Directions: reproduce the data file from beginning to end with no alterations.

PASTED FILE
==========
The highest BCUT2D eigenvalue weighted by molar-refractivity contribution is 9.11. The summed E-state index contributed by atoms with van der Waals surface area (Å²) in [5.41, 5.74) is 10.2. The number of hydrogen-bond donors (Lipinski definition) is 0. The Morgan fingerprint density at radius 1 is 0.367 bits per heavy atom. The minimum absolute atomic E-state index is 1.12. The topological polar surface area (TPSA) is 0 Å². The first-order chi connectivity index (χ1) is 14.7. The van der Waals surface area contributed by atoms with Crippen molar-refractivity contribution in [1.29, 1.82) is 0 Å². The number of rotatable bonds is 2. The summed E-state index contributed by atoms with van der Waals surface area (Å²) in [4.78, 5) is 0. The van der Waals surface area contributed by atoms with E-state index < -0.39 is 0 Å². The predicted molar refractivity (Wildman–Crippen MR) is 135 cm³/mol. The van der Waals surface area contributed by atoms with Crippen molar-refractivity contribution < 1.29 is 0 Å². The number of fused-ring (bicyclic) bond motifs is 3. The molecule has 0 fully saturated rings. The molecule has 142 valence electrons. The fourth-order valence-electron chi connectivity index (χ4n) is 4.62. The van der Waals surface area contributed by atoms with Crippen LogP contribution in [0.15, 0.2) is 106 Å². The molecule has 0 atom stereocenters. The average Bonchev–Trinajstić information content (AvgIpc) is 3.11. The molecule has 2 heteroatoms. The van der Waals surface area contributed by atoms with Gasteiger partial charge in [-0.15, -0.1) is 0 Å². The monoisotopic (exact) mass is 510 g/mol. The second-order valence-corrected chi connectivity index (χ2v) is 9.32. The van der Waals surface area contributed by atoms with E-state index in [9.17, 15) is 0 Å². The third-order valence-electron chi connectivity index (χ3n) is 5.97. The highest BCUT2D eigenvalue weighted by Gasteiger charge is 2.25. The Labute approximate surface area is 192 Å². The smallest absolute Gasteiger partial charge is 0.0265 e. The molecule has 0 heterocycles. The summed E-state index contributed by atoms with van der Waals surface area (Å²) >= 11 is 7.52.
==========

The highest BCUT2D eigenvalue weighted by molar-refractivity contribution is 9.11. The summed E-state index contributed by atoms with van der Waals surface area (Å²) in [5.41, 5.74) is 10.2. The number of hydrogen-bond donors (Lipinski definition) is 0. The Morgan fingerprint density at radius 1 is 0.367 bits per heavy atom. The minimum absolute atomic E-state index is 1.12. The topological polar surface area (TPSA) is 0 Å². The first-order chi connectivity index (χ1) is 14.7. The van der Waals surface area contributed by atoms with Crippen molar-refractivity contribution in [1.29, 1.82) is 0 Å². The number of rotatable bonds is 2. The summed E-state index contributed by atoms with van der Waals surface area (Å²) in [4.78, 5) is 0. The van der Waals surface area contributed by atoms with E-state index < -0.39 is 0 Å². The predicted molar refractivity (Wildman–Crippen MR) is 135 cm³/mol. The van der Waals surface area contributed by atoms with Crippen molar-refractivity contribution < 1.29 is 0 Å². The number of fused-ring (bicyclic) bond motifs is 3. The molecule has 0 fully saturated rings. The molecule has 142 valence electrons. The fourth-order valence-electron chi connectivity index (χ4n) is 4.62. The van der Waals surface area contributed by atoms with Crippen LogP contribution in [0.15, 0.2) is 106 Å². The molecule has 0 atom stereocenters. The average Bonchev–Trinajstić information content (AvgIpc) is 3.11. The molecule has 2 heteroatoms. The van der Waals surface area contributed by atoms with Gasteiger partial charge in [-0.15, -0.1) is 0 Å². The monoisotopic (exact) mass is 510 g/mol. The second-order valence-corrected chi connectivity index (χ2v) is 9.32. The van der Waals surface area contributed by atoms with E-state index in [9.17, 15) is 0 Å². The third-order valence-electron chi connectivity index (χ3n) is 5.97. The highest BCUT2D eigenvalue weighted by Gasteiger charge is 2.25. The Labute approximate surface area is 192 Å². The smallest absolute Gasteiger partial charge is 0.0265 e. The molecule has 0 heterocycles. The summed E-state index contributed by atoms with van der Waals surface area (Å²) >= 11 is 7.52.